You've written your very first screenplay, pouring what feels like your entire life into it. Next up is selling it to a studio and then sitting back and waiting for the money to roll in, right? Not even close. Most movies take years to complete, from the initial paperwork to the final product. And then there are projects that take even longer, if they ever get finished — the unlucky ones that languish in "development hell." What does that mean? And how does it happen?
Development hell is when a studio is trying to turn a screenplay into an actual movie, but the project stops dead. Sometimes it's killed outright, and sometimes it's put on hold — and years might go by until the project is revived (if it ever is).
There are myriad reasons a movie can end up in development hell. There are often problems between the director and studio — perhaps they don't see eye to eye on certain details of the film, or they might butt heads over the director's creative freedom. Filming could become a game of chicken, if it begins at all. There could also be disagreements over casting choices, plot points and budget.
Or maybe the big-name star the studio needed to carry the movie decides to step out at the last minute. Then the movie would need to be put on hold until the studio can find a suitable replacement, a process that could take months or years, especially when other films become higher priorities. Sometimes a script gets written and rewritten again and again, until it's in a constant state of being passed around.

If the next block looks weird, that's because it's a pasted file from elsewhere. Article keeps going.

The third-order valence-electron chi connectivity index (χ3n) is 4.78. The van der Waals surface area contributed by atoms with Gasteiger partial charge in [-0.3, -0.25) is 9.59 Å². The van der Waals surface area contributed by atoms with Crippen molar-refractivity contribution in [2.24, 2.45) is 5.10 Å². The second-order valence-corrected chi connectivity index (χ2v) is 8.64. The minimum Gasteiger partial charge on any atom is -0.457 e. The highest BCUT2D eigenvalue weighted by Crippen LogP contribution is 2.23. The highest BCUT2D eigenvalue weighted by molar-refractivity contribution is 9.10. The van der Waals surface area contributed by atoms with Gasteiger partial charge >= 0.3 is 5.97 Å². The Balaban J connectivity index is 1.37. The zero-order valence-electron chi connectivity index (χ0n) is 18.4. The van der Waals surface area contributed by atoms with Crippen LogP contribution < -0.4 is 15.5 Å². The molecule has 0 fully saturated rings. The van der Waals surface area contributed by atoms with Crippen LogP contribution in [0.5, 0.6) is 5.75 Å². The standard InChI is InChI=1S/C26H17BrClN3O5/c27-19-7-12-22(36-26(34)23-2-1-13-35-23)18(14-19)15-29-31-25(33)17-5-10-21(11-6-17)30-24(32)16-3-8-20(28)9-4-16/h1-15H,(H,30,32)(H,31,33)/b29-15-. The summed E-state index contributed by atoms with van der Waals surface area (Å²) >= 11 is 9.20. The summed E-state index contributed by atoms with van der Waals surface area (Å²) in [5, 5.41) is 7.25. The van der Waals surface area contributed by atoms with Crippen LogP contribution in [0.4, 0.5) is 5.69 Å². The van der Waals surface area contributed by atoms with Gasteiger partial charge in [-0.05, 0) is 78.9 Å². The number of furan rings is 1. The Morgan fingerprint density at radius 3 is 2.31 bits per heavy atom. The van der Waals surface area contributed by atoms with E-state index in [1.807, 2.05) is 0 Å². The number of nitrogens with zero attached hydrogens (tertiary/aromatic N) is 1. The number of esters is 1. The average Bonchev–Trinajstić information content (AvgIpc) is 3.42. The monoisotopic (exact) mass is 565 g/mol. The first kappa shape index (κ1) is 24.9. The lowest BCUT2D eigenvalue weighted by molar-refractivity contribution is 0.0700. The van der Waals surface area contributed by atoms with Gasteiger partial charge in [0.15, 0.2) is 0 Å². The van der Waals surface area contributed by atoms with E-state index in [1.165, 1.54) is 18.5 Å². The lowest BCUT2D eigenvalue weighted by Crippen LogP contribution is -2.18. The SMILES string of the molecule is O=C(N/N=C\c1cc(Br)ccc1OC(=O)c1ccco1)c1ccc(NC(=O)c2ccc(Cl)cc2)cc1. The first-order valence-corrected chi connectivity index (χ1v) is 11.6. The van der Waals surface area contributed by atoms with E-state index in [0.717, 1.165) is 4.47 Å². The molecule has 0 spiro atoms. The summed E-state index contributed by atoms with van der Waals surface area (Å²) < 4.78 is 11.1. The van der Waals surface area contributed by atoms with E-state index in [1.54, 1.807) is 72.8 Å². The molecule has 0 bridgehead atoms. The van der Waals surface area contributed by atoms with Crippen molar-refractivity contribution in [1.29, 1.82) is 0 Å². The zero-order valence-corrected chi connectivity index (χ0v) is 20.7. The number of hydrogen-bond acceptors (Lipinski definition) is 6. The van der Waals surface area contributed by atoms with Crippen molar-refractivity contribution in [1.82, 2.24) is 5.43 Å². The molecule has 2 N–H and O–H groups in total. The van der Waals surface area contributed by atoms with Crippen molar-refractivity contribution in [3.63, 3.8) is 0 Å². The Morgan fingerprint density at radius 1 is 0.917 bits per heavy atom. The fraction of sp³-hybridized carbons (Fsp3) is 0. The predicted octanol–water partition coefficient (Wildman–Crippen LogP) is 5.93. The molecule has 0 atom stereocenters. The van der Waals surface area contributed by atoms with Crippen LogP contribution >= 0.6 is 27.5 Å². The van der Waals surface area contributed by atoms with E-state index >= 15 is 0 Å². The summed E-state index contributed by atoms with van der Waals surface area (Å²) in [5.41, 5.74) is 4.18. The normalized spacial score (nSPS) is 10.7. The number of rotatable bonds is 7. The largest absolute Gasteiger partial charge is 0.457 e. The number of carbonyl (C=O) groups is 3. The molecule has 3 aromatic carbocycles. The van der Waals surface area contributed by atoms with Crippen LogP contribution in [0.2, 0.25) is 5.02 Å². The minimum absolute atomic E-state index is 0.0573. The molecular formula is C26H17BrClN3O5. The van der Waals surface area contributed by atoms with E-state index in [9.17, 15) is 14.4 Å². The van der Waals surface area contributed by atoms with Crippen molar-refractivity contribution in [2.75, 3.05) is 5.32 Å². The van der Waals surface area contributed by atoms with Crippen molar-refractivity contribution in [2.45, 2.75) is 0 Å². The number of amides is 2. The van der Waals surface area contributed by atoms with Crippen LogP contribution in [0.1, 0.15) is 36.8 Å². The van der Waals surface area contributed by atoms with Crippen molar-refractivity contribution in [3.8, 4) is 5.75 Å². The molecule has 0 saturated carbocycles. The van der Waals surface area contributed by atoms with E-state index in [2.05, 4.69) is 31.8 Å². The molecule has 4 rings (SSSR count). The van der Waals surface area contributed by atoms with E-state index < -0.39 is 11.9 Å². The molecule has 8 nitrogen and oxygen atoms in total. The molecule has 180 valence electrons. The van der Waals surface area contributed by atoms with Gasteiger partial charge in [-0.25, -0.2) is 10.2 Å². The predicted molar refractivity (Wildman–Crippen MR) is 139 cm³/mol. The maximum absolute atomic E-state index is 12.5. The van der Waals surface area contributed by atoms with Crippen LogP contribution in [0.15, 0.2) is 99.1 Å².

Other reasons a movie could get stuck in development hell? Executive turnover at the movie studio, culture change (a story might not be "hot" anymore), unavailable music rights, disgruntled stars or a mismatch between a project and a producer. Sometimes, simply enough, a project just can't catch a break.
Check out some famous examples of movies that have been stuck in development hell:
- Neil Gaiman's "Sandman": This award-winning comic book series has been hanging around Hollywood since the 1990s. Many well-known screenwriters have attempted to write a "Sandman" screenplay, but Gaiman has rejected them all.
- John Kennedy Toole's "A Confederacy of Dunces": This Pulitzer Prize-winning novel adaptation, based in New Orleans, simply seems cursed. John Belushi, John Candy and Chris Farley were each considered for the lead but passed away before filming could begin. Will Ferrell's name came up, but Hollywood seemed to lose interest after Hurricane Katrina.
- Tim Burton's "Planet of the Apes": Scripts by both James Cameron and Oliver Stone were rejected by the studio in favor of Tim Burton's take on the classic film, which ended up receiving tepid reviews from critics and audiences alike. What could have been?